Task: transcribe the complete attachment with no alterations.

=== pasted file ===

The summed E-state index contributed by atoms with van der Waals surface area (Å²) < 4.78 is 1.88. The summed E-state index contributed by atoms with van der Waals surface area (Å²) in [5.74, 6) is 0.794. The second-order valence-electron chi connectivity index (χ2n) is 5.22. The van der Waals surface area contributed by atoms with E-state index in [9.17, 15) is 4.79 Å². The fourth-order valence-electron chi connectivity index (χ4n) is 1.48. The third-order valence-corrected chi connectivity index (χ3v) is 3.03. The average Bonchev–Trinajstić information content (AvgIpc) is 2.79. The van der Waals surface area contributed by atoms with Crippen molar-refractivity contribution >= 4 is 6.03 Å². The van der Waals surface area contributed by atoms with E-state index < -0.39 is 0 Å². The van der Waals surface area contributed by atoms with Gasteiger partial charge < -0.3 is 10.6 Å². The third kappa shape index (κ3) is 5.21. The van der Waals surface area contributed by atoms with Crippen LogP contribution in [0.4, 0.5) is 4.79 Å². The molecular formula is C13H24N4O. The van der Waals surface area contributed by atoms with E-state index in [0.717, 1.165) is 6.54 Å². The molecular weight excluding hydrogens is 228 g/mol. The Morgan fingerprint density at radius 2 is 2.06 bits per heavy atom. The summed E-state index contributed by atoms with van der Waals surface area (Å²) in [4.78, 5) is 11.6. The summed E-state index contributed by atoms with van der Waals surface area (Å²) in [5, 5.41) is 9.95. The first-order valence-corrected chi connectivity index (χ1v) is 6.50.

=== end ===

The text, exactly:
The summed E-state index contributed by atoms with van der Waals surface area (Å²) < 4.78 is 1.88. The summed E-state index contributed by atoms with van der Waals surface area (Å²) in [5.74, 6) is 0.794. The second-order valence-electron chi connectivity index (χ2n) is 5.22. The van der Waals surface area contributed by atoms with E-state index in [9.17, 15) is 4.79 Å². The fourth-order valence-electron chi connectivity index (χ4n) is 1.48. The third-order valence-corrected chi connectivity index (χ3v) is 3.03. The average Bonchev–Trinajstić information content (AvgIpc) is 2.79. The van der Waals surface area contributed by atoms with Crippen molar-refractivity contribution >= 4 is 6.03 Å². The van der Waals surface area contributed by atoms with E-state index < -0.39 is 0 Å². The van der Waals surface area contributed by atoms with Gasteiger partial charge < -0.3 is 10.6 Å². The third kappa shape index (κ3) is 5.21. The van der Waals surface area contributed by atoms with Crippen LogP contribution in [0.4, 0.5) is 4.79 Å². The molecular formula is C13H24N4O. The van der Waals surface area contributed by atoms with E-state index in [0.717, 1.165) is 6.54 Å². The molecular weight excluding hydrogens is 228 g/mol. The Morgan fingerprint density at radius 2 is 2.06 bits per heavy atom. The summed E-state index contributed by atoms with van der Waals surface area (Å²) in [4.78, 5) is 11.6. The summed E-state index contributed by atoms with van der Waals surface area (Å²) in [5, 5.41) is 9.95. The first-order valence-corrected chi connectivity index (χ1v) is 6.50.